Lives are saved every day at the Providence St. Joseph Emergency Care Center. Here’s how to know when you should go.
In November 2020, Thomas Tomocik had a pacemaker implanted in his chest to regulate his heart rhythm. The procedure went smoothly, but four days later Tomocik, 77, began experiencing severe chest pain. His daughter, Michella Gaspar, took him straight to the Emergency Care Center (ECC) at Providence St. Joseph Hospital, where it was determined that the device had dislodged.
Because he was on anticlotting medication, blood had built up in the sac surrounding his heart, crushing it and causing him to become unresponsive. Emergency medicine specialist Melissa Rudolph, MD, immediately performed an ultrasound and then a procedure, called pericardiocentesis, to remove the blood. Tomocik’s blood pressure quickly normalized, and he was sent to the operating room to have a drain placed to prevent a recurrence.
Swift action on the part of Tomocik and his daughter, as well as immediate attention from the highly skilled and experienced ECC staff at Providence St. Joseph, saved his life. “From the moment we came in, we were treated with respect, care and patience,” Gaspar says. “Everyone explained every step and procedure, and when I spoke up or asked questions I was always taken seriously.”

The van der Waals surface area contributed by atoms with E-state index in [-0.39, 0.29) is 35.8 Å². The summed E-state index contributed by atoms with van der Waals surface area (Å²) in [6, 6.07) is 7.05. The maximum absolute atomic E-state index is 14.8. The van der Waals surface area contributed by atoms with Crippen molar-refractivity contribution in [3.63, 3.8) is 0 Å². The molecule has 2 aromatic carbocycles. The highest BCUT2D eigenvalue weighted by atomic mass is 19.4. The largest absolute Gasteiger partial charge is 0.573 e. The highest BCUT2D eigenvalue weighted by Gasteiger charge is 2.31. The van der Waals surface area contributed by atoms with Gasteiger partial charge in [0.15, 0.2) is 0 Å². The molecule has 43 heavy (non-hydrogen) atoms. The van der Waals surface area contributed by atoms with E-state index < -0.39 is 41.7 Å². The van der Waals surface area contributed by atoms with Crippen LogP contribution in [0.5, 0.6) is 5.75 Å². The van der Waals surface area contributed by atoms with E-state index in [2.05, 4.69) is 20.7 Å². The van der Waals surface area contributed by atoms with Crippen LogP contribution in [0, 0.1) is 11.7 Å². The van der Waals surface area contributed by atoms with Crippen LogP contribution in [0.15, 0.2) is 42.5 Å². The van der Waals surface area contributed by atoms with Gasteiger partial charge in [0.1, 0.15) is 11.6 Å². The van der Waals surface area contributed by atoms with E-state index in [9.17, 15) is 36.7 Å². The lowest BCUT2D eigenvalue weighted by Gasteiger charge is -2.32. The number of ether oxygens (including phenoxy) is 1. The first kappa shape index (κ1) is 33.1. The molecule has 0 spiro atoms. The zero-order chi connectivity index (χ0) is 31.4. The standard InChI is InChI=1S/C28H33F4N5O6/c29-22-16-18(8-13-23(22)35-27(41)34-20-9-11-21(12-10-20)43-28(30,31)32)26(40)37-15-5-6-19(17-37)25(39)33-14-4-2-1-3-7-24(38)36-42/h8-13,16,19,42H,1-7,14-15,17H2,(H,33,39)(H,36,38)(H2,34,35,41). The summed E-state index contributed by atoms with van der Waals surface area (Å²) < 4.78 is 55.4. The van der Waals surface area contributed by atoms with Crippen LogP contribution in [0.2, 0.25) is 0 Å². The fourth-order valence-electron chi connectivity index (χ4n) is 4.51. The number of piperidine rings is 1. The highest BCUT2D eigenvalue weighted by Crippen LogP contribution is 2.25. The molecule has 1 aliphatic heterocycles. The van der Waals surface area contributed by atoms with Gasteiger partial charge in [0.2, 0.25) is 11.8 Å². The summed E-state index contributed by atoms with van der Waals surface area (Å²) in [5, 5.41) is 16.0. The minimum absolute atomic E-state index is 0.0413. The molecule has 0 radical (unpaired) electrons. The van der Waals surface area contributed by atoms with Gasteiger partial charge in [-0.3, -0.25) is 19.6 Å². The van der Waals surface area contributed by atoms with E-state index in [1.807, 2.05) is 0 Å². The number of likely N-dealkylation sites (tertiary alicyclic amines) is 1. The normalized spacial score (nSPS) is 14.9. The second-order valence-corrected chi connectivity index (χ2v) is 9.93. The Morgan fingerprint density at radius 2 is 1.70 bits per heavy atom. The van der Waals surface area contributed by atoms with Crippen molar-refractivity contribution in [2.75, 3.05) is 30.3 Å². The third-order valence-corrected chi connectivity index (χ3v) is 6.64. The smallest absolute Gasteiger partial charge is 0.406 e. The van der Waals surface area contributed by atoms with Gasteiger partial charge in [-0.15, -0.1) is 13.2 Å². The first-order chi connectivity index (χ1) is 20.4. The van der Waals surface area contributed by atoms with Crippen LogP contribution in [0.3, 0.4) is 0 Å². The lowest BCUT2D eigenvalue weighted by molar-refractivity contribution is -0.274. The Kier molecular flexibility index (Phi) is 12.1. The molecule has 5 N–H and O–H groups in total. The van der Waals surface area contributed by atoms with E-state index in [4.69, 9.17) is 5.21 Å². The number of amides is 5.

“Medical emergencies can be frightening, and it can be difficult to know when to seek care,” Dr. Rudolph says. But when in doubt, don’t hesitate. “The ECC can evaluate people of all ages for symptoms that could be life-threatening and time-sensitive,” she adds. “We can immediately assess all patients who come to the ECC with labs, electrocardiograms, imaging like X-ray, CT scans and ultrasounds and much more. After a thorough history and exam, we decide if patients require additional testing, treatment or hospitalization.”
Symptoms You Should Know
Two of the most time-sensitive emergencies are heart attack and stroke. The ECC is a dedicated Cardiac and Stroke Receiving Center, which means that specialized staff and equipment are available to diagnose and treat them 24 hours a day, 365 days a year, as a delay of even minutes can mean the difference between life, permanent disability and even death.
Call 911 if you or someone else experiences chest pain or pressure, shortness of breath, pain in the arm or jaw or fainting, which are common heart attack symptoms. The same is true for the symptoms of stroke, which include facial droop, weakness on one side of the body, difficulty walking, seeing or speaking, or confusion, according to Dr. Rudolph.
When in doubt, be safe rather than sorry. “You shouldn’t let fear or embarrassment over what you think might be a false alarm keep you from seeking immediate attention,” says Tomocik, who has fully recovered from his medical emergency. “If you have any concerns, get seen right away like I did.